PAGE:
The Triangle (2005)

Rating:

USA/UK. 2005.

Crew

Director – Craig R. Baxley, Teleplay – Rockne S. O’Bannon, Story – Dean Devlin, Rockne S. O’Bannon & Bryan Singer, Producers – Volker Engel, Kelly Van Horn & Marc Weigert, Photography – David Connell, Music – Joseph Lo Duca, Visual Effects – Uncharted Territory (Supervisors – Volker Engel & Marc Weigert), Special Effects Supervisor – Roly Jansen, Production Design – Tom Hannam. Production Company – Electric Entertainment/Bad Hat Harry Productions/British Broadcasting Corporation/Uncharted Territory

Cast

Eric Stoltz (Howard Thomas), Bruce Davison (Stan Lathem), Catherine Bell (Emily Patterson), Michael Rodgers (Bruce Geller), Lou Diamond Phillips (Meeno Paloma), Sam Neill (Eric Benerall), John Sloan (Aron Ackerman), Charles Martin Smith (Captain Jay), Barrie Ingham (Secretary Doug Weist), Marius Weyers (Karl Sheedy), Lisa Brenner (Helen Paloma), Adrienne Pearce (Laura Farrell), Shannon Esra (Sally Thomas)


Plot

Four people – Howard Thomas, a journalist specialising in reports of The Bermuda Triangle; Stan Lathem, a renowned psychic; Australian meteorologist Bruce Geller; and marine engineer Emily Patterson – are brought together in Florida by shipping magnate Eric Benerall. Benerall is upset after another of his ships has disappeared in The Bermuda Triangle. He offers the four of them five million dollars each if they can come up with a conclusive explanation for the mystery of the Triangle. At the same time, Greenpeace activist Meeno Paloma is the only survivor from a ship that disappeared in the area. He returns home to find himself in a reality he doesn’t recognise where he and his wife have another child he has never even seen before. During their investigation, the four discover a sunken commercial airliner and rescue a girl who was trapped in a compartment when the plane went down and has become a woman in her sixties in a matter of hours. Their investigation is then shut down by the US Navy. After searching the area in a rented submarine, Bruce becomes certain that massive magnetic currents are originating from the area and causing space-time distortions. As they push past the official cover-up, they discover evidence that a Navy experiment may have created a fissure in time that is causing ships from all across history to become displaced. Now, the Navy are planning to reverse the fissure but Bruce becomes certain that their efforts will have disastrous consequences.


There is a line-up of names on the credits of The Triangle that lead you to expect something amazing. First of all, it comes prominently ‘presented’ by Bryan Singer and Dean Devlin. Singer is the director most prominently associated with the X-Men film franchise, having directed X-Men (2000), X2 (2003) and X-Men: Days of Future Past (2014), as well as Superman Returns (2006). Dean Devlin is the co-writer behind some of Roland Emmerich’s biggest successes of the 1990s, having written every Emmerich film from Universal Soldier (1992) through Godzilla (1998). (See below for either’s other credits).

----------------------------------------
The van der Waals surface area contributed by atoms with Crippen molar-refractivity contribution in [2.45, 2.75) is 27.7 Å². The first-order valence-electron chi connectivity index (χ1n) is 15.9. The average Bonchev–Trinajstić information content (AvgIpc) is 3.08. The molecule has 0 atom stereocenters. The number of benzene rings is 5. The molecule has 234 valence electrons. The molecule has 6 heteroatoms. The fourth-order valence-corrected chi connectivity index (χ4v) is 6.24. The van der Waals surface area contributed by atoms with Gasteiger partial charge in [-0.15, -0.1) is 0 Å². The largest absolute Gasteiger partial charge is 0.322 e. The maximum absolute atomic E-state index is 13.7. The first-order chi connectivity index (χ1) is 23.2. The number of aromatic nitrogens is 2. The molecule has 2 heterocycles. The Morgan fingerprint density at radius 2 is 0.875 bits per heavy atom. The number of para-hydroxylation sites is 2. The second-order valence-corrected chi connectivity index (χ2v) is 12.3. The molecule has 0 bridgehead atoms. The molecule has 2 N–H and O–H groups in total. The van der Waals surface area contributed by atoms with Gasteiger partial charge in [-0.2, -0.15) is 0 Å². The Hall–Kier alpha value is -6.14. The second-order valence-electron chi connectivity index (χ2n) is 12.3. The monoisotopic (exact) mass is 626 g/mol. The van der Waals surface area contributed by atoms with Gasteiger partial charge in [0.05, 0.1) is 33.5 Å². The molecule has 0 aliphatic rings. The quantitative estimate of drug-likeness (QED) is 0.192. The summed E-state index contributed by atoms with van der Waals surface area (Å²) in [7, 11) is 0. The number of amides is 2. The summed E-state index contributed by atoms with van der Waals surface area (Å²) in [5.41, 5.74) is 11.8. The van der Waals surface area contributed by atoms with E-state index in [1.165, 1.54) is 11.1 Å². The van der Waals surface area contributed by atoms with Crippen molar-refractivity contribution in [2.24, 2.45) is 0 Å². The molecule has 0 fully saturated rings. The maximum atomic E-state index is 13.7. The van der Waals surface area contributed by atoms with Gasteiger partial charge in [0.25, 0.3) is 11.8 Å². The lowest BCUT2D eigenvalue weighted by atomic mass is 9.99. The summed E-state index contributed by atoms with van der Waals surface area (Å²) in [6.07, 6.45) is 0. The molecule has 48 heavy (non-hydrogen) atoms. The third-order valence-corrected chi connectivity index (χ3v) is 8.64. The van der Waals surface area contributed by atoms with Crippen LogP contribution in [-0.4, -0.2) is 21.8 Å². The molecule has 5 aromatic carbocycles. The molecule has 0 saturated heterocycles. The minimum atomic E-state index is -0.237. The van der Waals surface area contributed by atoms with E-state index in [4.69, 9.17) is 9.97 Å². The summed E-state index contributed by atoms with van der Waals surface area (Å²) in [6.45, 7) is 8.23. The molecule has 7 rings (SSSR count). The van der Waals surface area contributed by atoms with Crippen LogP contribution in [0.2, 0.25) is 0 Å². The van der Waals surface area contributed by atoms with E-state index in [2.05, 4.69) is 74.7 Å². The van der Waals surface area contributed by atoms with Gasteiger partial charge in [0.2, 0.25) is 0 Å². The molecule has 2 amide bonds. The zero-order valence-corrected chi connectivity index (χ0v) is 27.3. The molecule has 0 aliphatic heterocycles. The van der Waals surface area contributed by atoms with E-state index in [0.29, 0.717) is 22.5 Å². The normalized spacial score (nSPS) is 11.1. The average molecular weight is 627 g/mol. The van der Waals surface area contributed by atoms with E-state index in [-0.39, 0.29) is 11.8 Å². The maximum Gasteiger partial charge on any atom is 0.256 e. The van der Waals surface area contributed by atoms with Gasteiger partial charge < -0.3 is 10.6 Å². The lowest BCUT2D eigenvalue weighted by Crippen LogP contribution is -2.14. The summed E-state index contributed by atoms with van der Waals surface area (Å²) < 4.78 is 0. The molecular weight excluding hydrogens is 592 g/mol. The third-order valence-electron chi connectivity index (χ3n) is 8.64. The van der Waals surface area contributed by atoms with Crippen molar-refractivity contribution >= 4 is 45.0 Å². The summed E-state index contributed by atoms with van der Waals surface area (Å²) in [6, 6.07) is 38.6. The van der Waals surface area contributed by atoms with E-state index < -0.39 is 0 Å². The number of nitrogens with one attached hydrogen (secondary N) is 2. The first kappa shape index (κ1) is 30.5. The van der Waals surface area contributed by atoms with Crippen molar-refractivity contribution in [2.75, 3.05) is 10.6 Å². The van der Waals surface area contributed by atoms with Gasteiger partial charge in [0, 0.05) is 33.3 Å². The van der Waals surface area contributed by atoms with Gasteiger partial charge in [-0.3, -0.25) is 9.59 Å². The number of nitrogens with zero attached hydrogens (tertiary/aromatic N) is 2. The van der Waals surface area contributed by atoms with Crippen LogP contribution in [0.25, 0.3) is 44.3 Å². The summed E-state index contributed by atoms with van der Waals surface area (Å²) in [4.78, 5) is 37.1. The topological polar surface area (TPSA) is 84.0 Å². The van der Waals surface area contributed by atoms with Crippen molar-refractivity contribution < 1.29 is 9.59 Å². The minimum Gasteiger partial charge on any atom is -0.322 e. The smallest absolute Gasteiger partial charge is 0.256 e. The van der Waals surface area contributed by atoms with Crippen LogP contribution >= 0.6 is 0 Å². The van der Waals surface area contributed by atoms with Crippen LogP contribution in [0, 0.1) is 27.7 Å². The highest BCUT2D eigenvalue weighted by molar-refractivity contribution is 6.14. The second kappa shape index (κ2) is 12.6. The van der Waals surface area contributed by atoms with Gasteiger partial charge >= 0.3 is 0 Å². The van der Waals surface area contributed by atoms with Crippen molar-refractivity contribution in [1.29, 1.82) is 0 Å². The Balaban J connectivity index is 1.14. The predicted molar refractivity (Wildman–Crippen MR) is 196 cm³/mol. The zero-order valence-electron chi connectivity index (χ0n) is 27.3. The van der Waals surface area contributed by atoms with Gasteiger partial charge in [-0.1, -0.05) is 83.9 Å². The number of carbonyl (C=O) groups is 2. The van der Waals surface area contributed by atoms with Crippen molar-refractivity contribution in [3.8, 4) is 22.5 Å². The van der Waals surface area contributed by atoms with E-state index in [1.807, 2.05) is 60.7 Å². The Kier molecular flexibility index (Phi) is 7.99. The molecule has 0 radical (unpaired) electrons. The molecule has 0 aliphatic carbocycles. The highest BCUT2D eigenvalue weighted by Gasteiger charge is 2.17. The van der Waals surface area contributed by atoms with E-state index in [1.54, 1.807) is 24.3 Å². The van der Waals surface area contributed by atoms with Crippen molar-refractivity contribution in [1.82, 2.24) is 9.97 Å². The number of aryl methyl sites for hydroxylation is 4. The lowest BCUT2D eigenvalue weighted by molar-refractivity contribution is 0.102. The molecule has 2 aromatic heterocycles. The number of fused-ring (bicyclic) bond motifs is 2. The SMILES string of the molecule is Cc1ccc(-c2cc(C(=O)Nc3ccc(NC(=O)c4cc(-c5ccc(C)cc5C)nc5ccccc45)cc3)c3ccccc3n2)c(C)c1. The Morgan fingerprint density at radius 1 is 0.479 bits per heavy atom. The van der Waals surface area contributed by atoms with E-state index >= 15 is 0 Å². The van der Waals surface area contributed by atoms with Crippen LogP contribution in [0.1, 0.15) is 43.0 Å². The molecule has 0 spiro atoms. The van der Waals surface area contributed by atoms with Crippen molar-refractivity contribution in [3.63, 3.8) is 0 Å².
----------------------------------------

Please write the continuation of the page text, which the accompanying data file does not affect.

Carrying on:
Furthermore, the tv mini-series is directed by Craig R. Baxley, a former stuntman turned director who has had some modest success with films and in particular a handful of Stephen King-based tv mini-series including Storm of the Century (1999), Rose Red (2002), The Diary of Ellen Rimbauer (2003) and Kingdom Hospital (2004). It is also written by Rockne S. O’Bannon who has a long career in television as a scriptwriter on films like Alien Nation (1988), as well as writer on and creator/producer of various genre tv series such as The Twilight Zone (1985-7), seaQuest DSV (1993-6), Farscape (1999-2003) and Constantine (2014-5). (See below for either’s credits)

The Bermuda Triangle is an area that supposedly covers around a million square mile area that has its vertices at Miami, Puerto Rico and Bermuda. The term first originated in a newspaper article in 1950, which speculated about the large number of ships and aircraft that have disappeared in the area. The idea was soon taken up by fringe science theorists who have offered all manner of explanations for the disappearances that have included everything from UFOs, timewarps and aliens to technology leftover from Atlantis and more natural explanations like weather and human error (including the one used here at one point of hydrates rising from the seabed). However, the idea of the Bermuda Triangle disappears under sceptical examination. For one, nobody is certain of the exact area, which has often been expanded anywhere between a half and 1.5 million square miles by differing authors in order to include incidents within its area. Sceptics, the US Coast Guard and marine experts have conducted examinations – showing that some of the claims made of ships that vanished in mysterious circumstances have been wildly distorted – and have demonstrated that statistically no more vessels sink or disappear in the Triangle that would be uncommon for any other number passing through any similar area in the world. This does not appear to have stopped the popularity of the myth.